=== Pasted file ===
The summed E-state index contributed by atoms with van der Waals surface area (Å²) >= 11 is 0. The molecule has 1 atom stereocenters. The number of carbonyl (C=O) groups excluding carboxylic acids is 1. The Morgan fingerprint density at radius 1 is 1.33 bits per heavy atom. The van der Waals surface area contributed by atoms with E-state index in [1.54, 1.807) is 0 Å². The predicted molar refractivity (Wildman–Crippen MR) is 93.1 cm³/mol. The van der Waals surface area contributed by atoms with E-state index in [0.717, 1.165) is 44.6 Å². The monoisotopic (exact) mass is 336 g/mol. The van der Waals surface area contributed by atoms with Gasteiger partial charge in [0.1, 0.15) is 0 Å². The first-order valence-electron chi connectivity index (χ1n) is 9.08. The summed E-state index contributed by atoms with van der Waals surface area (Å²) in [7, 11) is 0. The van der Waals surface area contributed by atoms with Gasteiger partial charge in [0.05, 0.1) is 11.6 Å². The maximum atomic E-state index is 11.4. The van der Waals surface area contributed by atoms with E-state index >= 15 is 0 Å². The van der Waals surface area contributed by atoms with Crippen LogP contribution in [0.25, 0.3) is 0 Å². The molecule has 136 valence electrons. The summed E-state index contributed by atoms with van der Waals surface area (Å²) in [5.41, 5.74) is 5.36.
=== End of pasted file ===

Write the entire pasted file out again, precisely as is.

The summed E-state index contributed by atoms with van der Waals surface area (Å²) >= 11 is 0. The molecule has 1 atom stereocenters. The number of carbonyl (C=O) groups excluding carboxylic acids is 1. The Morgan fingerprint density at radius 1 is 1.33 bits per heavy atom. The van der Waals surface area contributed by atoms with E-state index in [1.54, 1.807) is 0 Å². The predicted molar refractivity (Wildman–Crippen MR) is 93.1 cm³/mol. The van der Waals surface area contributed by atoms with E-state index in [0.717, 1.165) is 44.6 Å². The monoisotopic (exact) mass is 336 g/mol. The van der Waals surface area contributed by atoms with Gasteiger partial charge in [0.1, 0.15) is 0 Å². The first-order valence-electron chi connectivity index (χ1n) is 9.08. The summed E-state index contributed by atoms with van der Waals surface area (Å²) in [7, 11) is 0. The van der Waals surface area contributed by atoms with Gasteiger partial charge in [0.05, 0.1) is 11.6 Å². The maximum atomic E-state index is 11.4. The van der Waals surface area contributed by atoms with E-state index >= 15 is 0 Å². The van der Waals surface area contributed by atoms with Crippen LogP contribution in [0.25, 0.3) is 0 Å². The molecule has 136 valence electrons. The summed E-state index contributed by atoms with van der Waals surface area (Å²) in [5.41, 5.74) is 5.36.